Share this resource or email it to a friend!

What Are Nasopharyngeal Polyps in Kittens and Cats?
Nasopharyngeal (refers to the upper part of the pharynx/throat that connects with the nasal cavity above the soft palate) polyps are benign, inflammatory tissue masses that develop in the middle ear, the compartment just behind the eardrum. As polyps enlarge, they grow down the eustachian tube, which connects the middle ear to the back of the throat. As polyps continue expanding, they may partially block the cavity at the back of the mouth above the soft palate. Polyps may also grow through the ear drum into the external ear canal, and, in some cases, grow in both directions, through the ear drum into the ear canal as well as towards the back of the throat.

Cats of any age, breed or sex can get nasopharyngeal polyps, but they are most frequently seen in kittens or cats under one year of age. Although these growths are benign, they can cause difficulty breathing or chronic ear canal infections, depending on their location.

What Causes Nasopharyngeal Polyps in Kittens and Cats?
The specific cause of nasopharyngeal polyps is unknown although inflammation resulting from ear infections or respiratory infections, such as calicivirus or herpes viruses, have been considered as possible causes.

What Are the Symptoms of Nasopharyngeal Polyps in Kittens and Cats?
When polyps reach a certain size, the following symptoms may occur:

  • Secondary bacterial infections can develop due to the blockage and accumulation of secretion
  • A distinctive sneezing/snorting sound during breathing
  • Labored and noisy breathing
  • Difficulty swallowing/gagging
  • A change in the kitten’s/cat’s voice
  • Nasal discharge which may be clear, purulent or have some blood in it
  • Pawing at the ear, head shaking, head tilt or discharge and bad odor from the ear
  • Loss of balance, different pupil sizes/shapes and nystagmus (an involuntary movement of both eyes in the same direction)

How Are Nasopharyngeal Polyps in Kittens and Cats Diagnosed?
The presence of a nasopharyngeal polyp is best confirmed under sedation or anesthesia so a thorough examination can be done behind the soft palate and of the ear canal and eardrum. Radiographs (x-rays) of the skull can help identify nasopharyngeal polyps and the use of a video endoscope may allow direct visualization of the polyp. CT (computed tomography) or MRI (magnetic resonance imaging) will help determine whether the polyp has extended beyond the middle ear.

What Is the Treatment for Nasopharyngeal Polyps in Kittens and Cats?
Surgical removal of nasopharyngeal polyps is considered the standard of care. Nasopharyngeal polyps are removed under anesthesia by performing:

  • A traction/avulsion surgery to remove a polyp at the back of the throat. Small forceps are used to gently and steadily pull on the polyp. Although the entire polyp cannot always be removed using this technique, breathing and other symptoms will generally improve. Polyp regrowth is common using this technique.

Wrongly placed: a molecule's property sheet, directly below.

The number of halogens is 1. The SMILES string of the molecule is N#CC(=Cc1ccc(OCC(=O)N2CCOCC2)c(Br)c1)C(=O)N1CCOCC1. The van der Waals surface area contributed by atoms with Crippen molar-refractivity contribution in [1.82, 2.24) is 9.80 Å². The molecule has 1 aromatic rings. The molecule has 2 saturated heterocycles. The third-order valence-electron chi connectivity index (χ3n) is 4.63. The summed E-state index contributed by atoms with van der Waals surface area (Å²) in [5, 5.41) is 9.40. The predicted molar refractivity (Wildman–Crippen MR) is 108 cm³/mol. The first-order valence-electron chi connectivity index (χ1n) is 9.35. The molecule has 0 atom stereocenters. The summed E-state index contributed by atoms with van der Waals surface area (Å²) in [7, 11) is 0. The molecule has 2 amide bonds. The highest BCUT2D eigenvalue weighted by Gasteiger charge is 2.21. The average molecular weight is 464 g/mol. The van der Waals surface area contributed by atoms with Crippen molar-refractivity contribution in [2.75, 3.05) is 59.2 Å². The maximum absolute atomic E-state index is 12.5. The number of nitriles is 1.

• A ventral bulla osteotomy surgery to remove a polyp at its origin by opening the middle ear. This technique is used when the polyp is large, advanced symptoms occur, such as severe head tilt, and when polyp regrowth occurs after traction/avulsion surgery. Ventral bulla osteotomy, a major surgical procedure, is the most effective treatment for preventing nasopharyngeal polyp regrowth and should be performed by a board-certified veterinary surgeon.
  • A total ear canal ablation surgery to remove the affected ear canal. The inner ear (the hearing organ) is not removed.

Evaluation of a removed polyp for malignancy may be recommended, especially in middle-aged or older cats or of polyps in the ear canal.

Post-surgical treatment typically involves anti-inflammatory medication, pain medication and a course of antibiotics if infection is suspected. Depending on the surgery, an e-collar may be indicated to prevent cats from injuring the surgery site.

What Is the Prognosis for Kittens and Cats with Nasopharyngeal Polyps?
Depending on the polyp’s location, possible complications of ventral bulla osteotomy and total ear canal ablation surgeries include:

  • Reduced hearing
  • Facial nerve paralysis, involving mild drooping of the upper lip and eyelid and a reduced blink reflex on the affected side, which usually resolves over 4-6 weeks; permanent damage is possible
  • Protrusion of the nictitating membrane (third eyelid), aka Horner’s Syndrome, which usually resolves within a month
  • Balance problems, which usually resolve within a month
  • Wound healing complications
  • Infection/abscess formation

Prompt diagnosis and appropriate treatment of nasopharyngeal polyps leads to a better prognosis; the majority of kittens and cats can be permanently cured and enjoy quality lives.


Resources for Parents and Fosters

Resources for Veterinary Professionals

Follow us on social media for a new #TuesdayTip every week!